Nine in ten small firms expect to be running at full strength by the end of this year but the British Chambers of Commerce has warned that further government support may yet be needed.
UK small businesses are increasingly confident in their ability to grow and recover after the pandemic, according to the latest survey of 1,000 businesses (mostly SMEs) by the British Chambers of Commerce (BCC) in partnership with Funding Circle.
The poll findings show that the majority (63%) of UK businesses are emerging from lockdown with either concrete plans or intentions to grow their business over the next 12 months. The manufacturing sector (68%) is particularly optimistic, while 58% of the hardest hit business-to-consumer firms, in sectors such as hospitality, catering and retail, also anticipate growth.
Although the UK economy is yet to fully reopen, many businesses are already back up and running. More than half (53%) said they had already restarted or returned to pre-pandemic levels in April, with a further 27% expecting to reach this milestone by October. By the end of the year, 91% of businesses expect to have fully restarted, with only 1% not expecting to restart for the foreseeable future.
Unsurprisingly, business owners polled say the biggest barriers to reopening are COVID-related, such as the risk of further lockdowns (cited by 38% of respondents) or social distancing requirements (cited by 37%). Concerns around reduced customer demand (33%), inflation pressure (18%) and recruitment difficulties (14%) are also weighing on UK businesses.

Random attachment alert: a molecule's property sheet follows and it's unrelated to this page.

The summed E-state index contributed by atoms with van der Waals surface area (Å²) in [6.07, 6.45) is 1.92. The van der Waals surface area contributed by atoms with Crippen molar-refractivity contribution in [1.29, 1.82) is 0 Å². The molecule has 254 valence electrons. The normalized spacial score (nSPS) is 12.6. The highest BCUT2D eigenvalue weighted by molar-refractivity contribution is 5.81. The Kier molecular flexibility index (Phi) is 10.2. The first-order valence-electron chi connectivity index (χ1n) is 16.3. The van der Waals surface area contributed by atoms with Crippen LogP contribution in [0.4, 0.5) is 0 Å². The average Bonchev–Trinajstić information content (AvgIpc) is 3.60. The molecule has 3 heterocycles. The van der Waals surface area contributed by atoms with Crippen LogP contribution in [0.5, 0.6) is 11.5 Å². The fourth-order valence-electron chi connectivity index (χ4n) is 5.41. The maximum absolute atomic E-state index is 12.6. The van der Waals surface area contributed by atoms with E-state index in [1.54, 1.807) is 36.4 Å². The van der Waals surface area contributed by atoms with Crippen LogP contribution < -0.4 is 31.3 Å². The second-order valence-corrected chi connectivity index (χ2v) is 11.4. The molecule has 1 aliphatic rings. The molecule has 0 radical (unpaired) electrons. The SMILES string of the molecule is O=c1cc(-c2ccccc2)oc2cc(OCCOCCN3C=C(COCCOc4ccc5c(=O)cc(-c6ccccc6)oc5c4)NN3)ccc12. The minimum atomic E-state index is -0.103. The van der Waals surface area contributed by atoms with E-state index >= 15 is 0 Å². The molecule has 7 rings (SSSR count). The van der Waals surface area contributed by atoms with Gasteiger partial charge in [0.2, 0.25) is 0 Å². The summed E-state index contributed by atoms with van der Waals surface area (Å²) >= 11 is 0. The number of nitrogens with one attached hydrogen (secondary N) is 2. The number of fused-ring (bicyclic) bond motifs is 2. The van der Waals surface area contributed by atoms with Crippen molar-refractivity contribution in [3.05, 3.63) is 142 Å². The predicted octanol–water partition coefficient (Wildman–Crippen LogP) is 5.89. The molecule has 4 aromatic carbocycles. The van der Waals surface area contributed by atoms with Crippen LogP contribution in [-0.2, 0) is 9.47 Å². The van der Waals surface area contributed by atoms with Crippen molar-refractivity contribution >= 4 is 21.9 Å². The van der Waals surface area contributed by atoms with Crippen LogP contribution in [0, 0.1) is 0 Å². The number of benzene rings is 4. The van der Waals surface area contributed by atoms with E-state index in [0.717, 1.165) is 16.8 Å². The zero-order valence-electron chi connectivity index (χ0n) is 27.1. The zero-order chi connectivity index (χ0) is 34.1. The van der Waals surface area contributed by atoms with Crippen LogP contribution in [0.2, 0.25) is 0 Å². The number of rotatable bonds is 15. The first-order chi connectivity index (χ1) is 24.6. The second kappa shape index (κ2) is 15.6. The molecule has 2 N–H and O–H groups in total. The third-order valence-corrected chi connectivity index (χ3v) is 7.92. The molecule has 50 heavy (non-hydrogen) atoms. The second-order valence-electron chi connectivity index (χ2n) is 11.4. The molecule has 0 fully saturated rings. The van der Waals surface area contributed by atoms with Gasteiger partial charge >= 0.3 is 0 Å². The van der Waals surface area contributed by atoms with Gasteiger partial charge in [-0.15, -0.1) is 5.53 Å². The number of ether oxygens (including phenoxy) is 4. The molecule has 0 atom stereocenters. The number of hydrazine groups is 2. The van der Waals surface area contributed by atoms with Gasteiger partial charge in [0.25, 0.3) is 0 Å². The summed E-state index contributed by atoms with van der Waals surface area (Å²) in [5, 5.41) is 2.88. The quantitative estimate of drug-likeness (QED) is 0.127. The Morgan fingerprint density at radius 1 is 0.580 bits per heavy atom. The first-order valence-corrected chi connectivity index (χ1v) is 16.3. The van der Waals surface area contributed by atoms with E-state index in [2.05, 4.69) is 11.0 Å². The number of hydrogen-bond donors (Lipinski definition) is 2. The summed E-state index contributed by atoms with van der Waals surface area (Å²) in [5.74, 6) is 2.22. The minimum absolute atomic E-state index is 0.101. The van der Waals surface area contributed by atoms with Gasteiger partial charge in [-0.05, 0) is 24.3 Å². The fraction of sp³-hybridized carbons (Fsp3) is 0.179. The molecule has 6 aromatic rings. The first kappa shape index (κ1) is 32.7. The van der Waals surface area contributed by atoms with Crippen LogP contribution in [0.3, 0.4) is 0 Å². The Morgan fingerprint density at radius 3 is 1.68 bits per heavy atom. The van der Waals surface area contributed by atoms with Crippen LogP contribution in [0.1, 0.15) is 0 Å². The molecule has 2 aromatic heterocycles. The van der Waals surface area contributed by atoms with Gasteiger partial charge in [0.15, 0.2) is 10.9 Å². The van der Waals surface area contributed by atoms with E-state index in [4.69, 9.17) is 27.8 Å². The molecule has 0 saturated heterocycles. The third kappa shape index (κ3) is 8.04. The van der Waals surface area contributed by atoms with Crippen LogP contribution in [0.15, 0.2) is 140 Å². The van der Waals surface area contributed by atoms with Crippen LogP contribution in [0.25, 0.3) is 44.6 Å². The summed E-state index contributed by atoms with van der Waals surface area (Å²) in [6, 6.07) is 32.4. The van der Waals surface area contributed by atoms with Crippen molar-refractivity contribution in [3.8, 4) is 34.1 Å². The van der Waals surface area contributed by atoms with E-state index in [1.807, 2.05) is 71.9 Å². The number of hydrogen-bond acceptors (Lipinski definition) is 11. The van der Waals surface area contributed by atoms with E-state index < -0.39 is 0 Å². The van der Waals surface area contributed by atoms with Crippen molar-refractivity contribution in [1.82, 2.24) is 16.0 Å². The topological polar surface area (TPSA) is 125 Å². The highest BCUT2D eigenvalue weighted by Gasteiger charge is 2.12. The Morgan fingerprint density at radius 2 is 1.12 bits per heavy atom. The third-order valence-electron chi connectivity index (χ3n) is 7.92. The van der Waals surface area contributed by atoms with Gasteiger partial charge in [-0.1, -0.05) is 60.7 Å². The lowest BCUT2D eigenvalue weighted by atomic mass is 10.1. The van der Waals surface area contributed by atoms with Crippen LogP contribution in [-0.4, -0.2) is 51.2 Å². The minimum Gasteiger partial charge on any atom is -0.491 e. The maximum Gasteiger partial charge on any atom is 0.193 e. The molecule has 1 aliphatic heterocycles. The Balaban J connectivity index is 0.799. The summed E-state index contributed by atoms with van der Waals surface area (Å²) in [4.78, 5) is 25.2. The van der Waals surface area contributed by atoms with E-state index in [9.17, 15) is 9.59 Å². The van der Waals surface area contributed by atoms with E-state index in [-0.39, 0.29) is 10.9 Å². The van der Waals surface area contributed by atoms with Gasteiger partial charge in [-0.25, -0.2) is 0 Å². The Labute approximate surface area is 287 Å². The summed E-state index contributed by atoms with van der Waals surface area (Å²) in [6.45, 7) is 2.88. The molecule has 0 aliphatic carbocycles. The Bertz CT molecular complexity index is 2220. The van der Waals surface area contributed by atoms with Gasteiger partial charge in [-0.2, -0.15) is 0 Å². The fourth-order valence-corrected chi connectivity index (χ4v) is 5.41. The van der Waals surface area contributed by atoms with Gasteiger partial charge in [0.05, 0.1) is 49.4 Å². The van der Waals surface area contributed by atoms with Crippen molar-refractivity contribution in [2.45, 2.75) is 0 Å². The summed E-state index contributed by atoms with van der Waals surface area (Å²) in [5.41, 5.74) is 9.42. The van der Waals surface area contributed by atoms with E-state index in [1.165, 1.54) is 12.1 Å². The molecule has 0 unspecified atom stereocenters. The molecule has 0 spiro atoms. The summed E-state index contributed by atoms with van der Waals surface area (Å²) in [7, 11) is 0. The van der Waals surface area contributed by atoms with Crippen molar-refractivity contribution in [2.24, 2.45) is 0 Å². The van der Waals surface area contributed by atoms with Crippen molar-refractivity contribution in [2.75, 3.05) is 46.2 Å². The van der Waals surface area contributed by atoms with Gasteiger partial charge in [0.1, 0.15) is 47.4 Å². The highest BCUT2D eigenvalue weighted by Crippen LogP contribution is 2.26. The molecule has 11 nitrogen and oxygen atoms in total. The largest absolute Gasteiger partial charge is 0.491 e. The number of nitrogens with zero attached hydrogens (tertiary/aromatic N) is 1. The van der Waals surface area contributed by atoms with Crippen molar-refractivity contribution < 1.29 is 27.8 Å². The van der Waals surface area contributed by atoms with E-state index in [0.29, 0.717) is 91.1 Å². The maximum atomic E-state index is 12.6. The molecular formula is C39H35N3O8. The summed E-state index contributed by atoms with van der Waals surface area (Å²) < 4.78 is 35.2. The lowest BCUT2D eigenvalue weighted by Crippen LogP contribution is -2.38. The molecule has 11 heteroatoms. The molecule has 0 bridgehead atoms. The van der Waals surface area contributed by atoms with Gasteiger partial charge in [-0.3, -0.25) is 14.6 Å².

"The ability of businesses to bounce back from the devastation caused by COVID is a huge testament to their resilience,' said Claire Walker, co-executive director of the BCC. "There is cautious optimism growing among firms that as the economy now gradually unlocks, they will be able to push on and return to growth. But the shadow of COVID is very long; many firms still feel uncertain about what the future holds. Having access to finance to help them weather this continuing uncertainty may well prove vital."
The BCC is calling on the government to continue to offer reassurance to UK businesses. Walker said: "Firms will feel more confident and will be more willing to invest in jobs and in developing their business, if government can give assurances that a safety net of financial support will be provided should there be a need for restrictions which reduce or stop commercial activity in order to protect public health."
One business putting its growth plans into action is Bird & Blend Tea. Having shifted the business online during the pandemic, it is emerging from lockdown with plans to add two new stores to its 12 existing locations. Mike Turner, co-founder of Bird & Blend, said: "We've seen really positive signs since reopening with steady footfall, especially with the turn in the weather over the last week. We're continuing to follow all social distancing guidelines, which do present some challenges such as when sampling or smelling teas, but our teams have been able to find ways to do this safely in a way that still means customers can have a great experience. Now, we are proud to be actively working towards opening more stores on high streets around the UK."
Written by Rachel Miller.